You don’t have to live in Johnson County to be shocked over this:
A master deputy in the Johnson County sheriff’s office has received $218,000 in overtime pay from 2010 to 2012. That’s not his salary. That’s just his overtime. His soon-to-be retirement benefits will be based on his total compensation over the past three years, including overtime.
Sign Up and Save
Get six months of free digital access to The Kansas City Star
That’s not all. Three other master deputies each made more than $100,000 in overtime in that period. Nine other officers each got more than $80,000 in overtime. Just 13 people received a total of $1.3 million in overtime pay.
This is according to a recently released county internal audit.
County officials say the total overtime pay in 2013 at the sheriff’s office topped $6 million.
The audit points out that overtime is based on a first-come, first-serve basis. Sheriff Frank Denning admits there are “overtime hogs” who gobble up most of the available overtime.
As the audit notes, “ from a management control perspective, there is a weak control environment.”
Denning has a different perspective. He maintains his department has been underfunded for several years. He says he needs more deputies, but the commissioners are holding him back.
Although the sheriff’s position is elected, and he has the right to spend money as he wants, the budget is set by the County Commission.
County Chairman Ed Eilert does not agree that the sheriff is underfunded. He points out that of the 1,087 beds for inmates at the county jail and detention center — which used to be full — the number of inmates is now only about 650, which Denning confirmed. Eilert thinks there should be lower costs from the declining inmate population.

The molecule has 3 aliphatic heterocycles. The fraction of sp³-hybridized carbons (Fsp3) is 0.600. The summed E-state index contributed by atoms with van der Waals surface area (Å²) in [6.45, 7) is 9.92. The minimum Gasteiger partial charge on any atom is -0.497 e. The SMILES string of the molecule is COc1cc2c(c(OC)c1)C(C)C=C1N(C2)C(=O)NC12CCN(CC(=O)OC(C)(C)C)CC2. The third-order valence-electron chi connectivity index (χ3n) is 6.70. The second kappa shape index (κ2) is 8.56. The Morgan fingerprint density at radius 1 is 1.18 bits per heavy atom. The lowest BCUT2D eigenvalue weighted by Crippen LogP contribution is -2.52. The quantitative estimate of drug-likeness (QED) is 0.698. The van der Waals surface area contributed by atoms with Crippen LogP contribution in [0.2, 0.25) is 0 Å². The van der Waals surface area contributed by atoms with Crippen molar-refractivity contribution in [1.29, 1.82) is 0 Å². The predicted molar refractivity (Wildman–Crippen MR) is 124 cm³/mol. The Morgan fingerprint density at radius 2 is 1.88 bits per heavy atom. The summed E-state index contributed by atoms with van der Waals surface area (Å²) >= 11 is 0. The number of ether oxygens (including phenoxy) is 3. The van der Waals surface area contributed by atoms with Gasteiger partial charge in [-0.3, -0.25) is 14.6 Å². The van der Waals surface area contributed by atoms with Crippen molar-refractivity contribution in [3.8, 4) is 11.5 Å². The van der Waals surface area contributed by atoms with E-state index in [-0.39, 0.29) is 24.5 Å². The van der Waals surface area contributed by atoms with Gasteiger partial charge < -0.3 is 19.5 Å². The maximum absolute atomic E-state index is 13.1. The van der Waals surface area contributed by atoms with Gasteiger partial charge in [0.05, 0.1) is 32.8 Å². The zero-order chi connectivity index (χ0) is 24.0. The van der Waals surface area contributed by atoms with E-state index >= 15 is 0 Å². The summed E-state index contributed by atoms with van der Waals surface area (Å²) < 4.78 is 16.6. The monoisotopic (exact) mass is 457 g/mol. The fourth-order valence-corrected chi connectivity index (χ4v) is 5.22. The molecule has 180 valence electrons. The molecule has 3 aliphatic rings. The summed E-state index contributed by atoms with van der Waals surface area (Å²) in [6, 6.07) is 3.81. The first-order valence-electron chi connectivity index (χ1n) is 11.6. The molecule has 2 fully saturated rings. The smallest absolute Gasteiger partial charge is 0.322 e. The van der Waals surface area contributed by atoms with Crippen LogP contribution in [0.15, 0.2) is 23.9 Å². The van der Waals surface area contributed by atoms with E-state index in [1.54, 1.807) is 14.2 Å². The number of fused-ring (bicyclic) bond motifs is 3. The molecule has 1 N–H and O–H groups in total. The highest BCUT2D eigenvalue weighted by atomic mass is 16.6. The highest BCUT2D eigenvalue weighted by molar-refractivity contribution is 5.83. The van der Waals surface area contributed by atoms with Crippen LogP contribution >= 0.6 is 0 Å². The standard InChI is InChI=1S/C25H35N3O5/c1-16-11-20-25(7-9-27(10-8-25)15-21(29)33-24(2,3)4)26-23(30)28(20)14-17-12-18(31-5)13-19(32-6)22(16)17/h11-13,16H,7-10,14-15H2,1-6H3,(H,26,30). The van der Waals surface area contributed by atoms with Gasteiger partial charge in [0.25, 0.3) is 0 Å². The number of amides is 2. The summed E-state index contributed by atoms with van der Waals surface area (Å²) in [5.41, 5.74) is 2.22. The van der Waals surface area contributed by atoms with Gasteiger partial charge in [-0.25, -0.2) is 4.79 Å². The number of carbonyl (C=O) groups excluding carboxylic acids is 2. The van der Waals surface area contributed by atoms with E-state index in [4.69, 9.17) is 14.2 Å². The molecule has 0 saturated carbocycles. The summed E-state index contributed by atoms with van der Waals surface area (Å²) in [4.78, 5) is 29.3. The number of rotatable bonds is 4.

Eilert and several other commissioners are stingy about increasing the sheriff’s budget for other reasons as well.
The audit pointed out the 36 sheriff’s dispatchers who take 911 calls are all expensive deputies in uniform. The audit suggests that civilian dispatchers could do the same job for considerably less. Every city in Johnson County that hires its own dispatchers uses civilian dispatchers, as does Kansas City and Kansas City, Kan.
A check with Overland Park confirms that the starting salary with all benefits, including retirement benefits, for a civilian dispatcher is $41,800 a year. A starting deputy sheriff, with all benefits, makes $55,800 a year.
Denning responds that the county can tell him how much to spend overall but cannot tell him “how to dress his men.” He said it is imperative that his dispatchers be sworn deputies because there is less turnover, and they are better prepared to handle major disasters.
John Douglass, who has been Overland Park’s police chief for 19 years and has spent 41 years on the force, said his civilian dispatchers are every bit as trained for their specific function and as professional as the sheriff’s deputies. He said that his turnover among dispatchers is manageable and that they are fully trained in case of a major disaster.
“To say that a dispatcher needs to be a sworn deputy is like saying you have to be a pilot to be an air traffic controller,” Douglass said.
Eilert has yet another idea to save big bucks in the Sheriff’s Department. He would consider closing the downtown Olathe detention center, where inmates are held for up to 72 hours, and shift them all to the main jail in Gardner, where there are hundreds of empty beds.
“We don’t need two fully operating jails,” Eilert said.
Denning is adamant that a move like that would be folly. He said logistically it just would not work.
Eilert is running for re-election, and has stated adamantly that he thinks the sheriff’s office should remain an elected position.
Denning said he will not be running for a third term, unless, he said, “If I believe it is likely that the next sheriff will compromise the autonomy of that office, I will seek re-election.”
Autonomy is sacrosanct, but so are checks and balances. With the commissioners holding the purse strings, taxpayers can be assured there will be every effort to get their money’s worth and to squeeze out unnecessary spending. As there should be.